Getting your first 90 days right: secrets for new HR directors
10 January 2022

Five leadership styles and how to find the right one for you

Are you autocratic, democratic, laissez-faire, transactional or transformational? Ciphr explores the best leadership styles for you

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Maryam Munir

Maryam Munir

Maryam Munir worked as a content marketing writer at Ciphr from 2019 to 2021.

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Leadership and management Performance

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Are you autocratic, democratic, laissez-faire, transactional or transformational? Ciphr explores the best leadership styles for you

A well-defined and applied leadership style influences the working behaviour of employees and leads to a better functioning organisation. You need to find the leadership style that works for you so that you can understand employees, be decisive yet collaborative, and attentive but not micro-managing. Displaying all of these behaviours, however, isn’t an easy task.

Your leadership style needs to be authentic if you want to succeed in looking after and leading your employees, but how can you determine which leadership style is right for you?

Traditional leadership styles

In 1939, a group of researchers led by psychologist Kurt Lewin set out to identify different styles of leadership and found three main styles – autocratic, democratic and laissez-faire (also known as delegative).

Autocratic 

An autocratic leadership style is when one person takes control of all matters in a team or organisation with little input from other employees.

This style is suited for you if you like to make decisions based solely on your own ideas and judgements, if you’re self-motivated, and confident in your ability.

Benefits for your organisation

  • Increases employee productivity – a strong and confident autocratic leader can improve an organisation’s or team’s performance with planning and firm deadlines
  • Reduces stress – because autocratic leaders clearly enforce all rules and standards, employees know what tasks need to be done and are given clear instructions by their leader. This means reduced stress because there’s less confusion over tasks
  • Faster decision-making – by usingtheir high level of expertise and skills to efficiently make decisions without asking various people for their opinion, autocratic leaders can help save time when making decisions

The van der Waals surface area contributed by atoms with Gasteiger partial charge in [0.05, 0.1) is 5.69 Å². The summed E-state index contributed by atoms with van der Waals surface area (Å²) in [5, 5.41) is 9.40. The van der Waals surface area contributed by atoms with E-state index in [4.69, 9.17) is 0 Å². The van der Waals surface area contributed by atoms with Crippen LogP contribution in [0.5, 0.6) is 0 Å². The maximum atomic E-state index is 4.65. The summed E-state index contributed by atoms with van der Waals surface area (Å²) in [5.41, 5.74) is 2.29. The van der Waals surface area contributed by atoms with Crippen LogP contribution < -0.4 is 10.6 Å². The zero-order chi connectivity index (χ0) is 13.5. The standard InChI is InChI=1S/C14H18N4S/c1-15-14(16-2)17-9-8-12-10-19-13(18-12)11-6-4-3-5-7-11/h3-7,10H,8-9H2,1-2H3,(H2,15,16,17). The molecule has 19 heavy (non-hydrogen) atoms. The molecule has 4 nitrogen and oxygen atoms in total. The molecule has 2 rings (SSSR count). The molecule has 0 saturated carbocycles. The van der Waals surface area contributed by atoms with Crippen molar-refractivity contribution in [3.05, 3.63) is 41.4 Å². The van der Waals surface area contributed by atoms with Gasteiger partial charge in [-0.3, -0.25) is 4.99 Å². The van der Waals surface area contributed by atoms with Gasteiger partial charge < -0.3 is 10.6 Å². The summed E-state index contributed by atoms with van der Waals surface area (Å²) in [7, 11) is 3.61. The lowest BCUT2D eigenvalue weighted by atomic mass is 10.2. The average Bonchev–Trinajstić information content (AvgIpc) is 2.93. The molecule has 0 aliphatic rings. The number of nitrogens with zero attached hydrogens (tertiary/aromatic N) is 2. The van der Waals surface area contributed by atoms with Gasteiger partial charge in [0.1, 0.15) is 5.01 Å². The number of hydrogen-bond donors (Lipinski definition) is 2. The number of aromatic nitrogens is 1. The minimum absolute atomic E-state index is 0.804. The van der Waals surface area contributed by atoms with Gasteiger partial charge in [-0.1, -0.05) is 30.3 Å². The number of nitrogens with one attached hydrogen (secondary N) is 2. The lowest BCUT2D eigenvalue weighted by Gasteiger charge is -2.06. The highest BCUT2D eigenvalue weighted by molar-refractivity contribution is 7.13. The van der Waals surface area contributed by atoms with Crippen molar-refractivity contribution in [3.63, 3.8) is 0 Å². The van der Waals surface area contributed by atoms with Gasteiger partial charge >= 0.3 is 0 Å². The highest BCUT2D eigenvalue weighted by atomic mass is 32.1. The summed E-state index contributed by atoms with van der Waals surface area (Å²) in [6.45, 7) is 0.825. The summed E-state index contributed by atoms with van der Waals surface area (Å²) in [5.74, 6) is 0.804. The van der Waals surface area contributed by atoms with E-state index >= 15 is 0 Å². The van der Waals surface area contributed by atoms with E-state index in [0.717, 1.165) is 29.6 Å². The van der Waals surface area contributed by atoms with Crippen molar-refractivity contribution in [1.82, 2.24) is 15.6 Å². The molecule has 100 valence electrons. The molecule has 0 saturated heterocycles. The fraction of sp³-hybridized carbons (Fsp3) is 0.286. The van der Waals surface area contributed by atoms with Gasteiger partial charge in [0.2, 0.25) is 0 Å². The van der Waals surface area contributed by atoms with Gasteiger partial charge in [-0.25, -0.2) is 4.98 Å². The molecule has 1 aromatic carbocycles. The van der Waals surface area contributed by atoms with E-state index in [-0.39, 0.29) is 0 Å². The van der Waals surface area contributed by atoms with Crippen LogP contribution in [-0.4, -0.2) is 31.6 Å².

Drawbacks for your organisation

  • Kills creativity – since output from the team is limited under an autocratic leadership style, creativity and innovation is also limited
  • Reduces employee morale – employees may not like the lack of autonomy, and this dissatisfaction could lead to employees being less motivated to achieve results or even stay at the company
  • Lack of trust from employees – autocratic leaders want employees to report on what they are doing, which could be seen as micromanaging. Employees may then feel that their manager/leader doesn’t trust them to fulfil their duties

Democratic

Compared to an autocratic leadership style, where only leaders are involved in the decision-making process, a democratic leadership style is based on empowering employees to participate in decision making.

This may be the right leadership style for you if you like sharing ideas, encouraging and rewarding creativity, and working as a team to make decisions.

Benefits for your organisation

  • Increases employee satisfaction – employees who feel like their contribution matters are likely to be satisfied at work and more committed to their job
  • Greater levels of innovation – by working with employees and sharing ideas, you can benefit from different viewpoints, which could lead to surprising new ways of problem solving
  • Improves productivity – employees who are happier at work are more likely to be productive

Drawbacks for your organisation

  • Time-consuming decision-making process –you need to take the time to listen to employees’ different opinions, which may be a lengthy process
  • Not always effective – if employees are unskilled or inexperienced, they may not be a big help for you when it comes to making decisions, or they may contribute towards you making poor decisions

Laissez-faire

The laissez-faire leadership style – also known as delegative leadership – is one where you give employees the freedom to take responsibility for their work by delegating projects and allowing them to work independently.

If your team is made up of experienced employees who have, in the past, proven their ability to work to a high standard, this leadership style may be effective for you.

Benefits for your organisation

  • Increases creativity – employees might thrive when given the space to think and work independently, and, in turn, come up with creative results
  • Creates a positive culture – by delegating tasks to employees, you are proving to them that you trust them. This can make your people feel valued, leading to happier, more loyal employees

Drawbacks for your organisation

  • Overwhelms employees – not all employees want to work independently. For those who enjoy working as a team, or need support with tasks, this leadership style may make them feel isolated and overwhelmed
  • Accountability isn’t always clear – when employees work independently, it can prove difficult to determine who has overall responsibility for a decision or a project if communication is poor. As a result, if something goes wrong, it is harder for leaders to determine who is actually accountable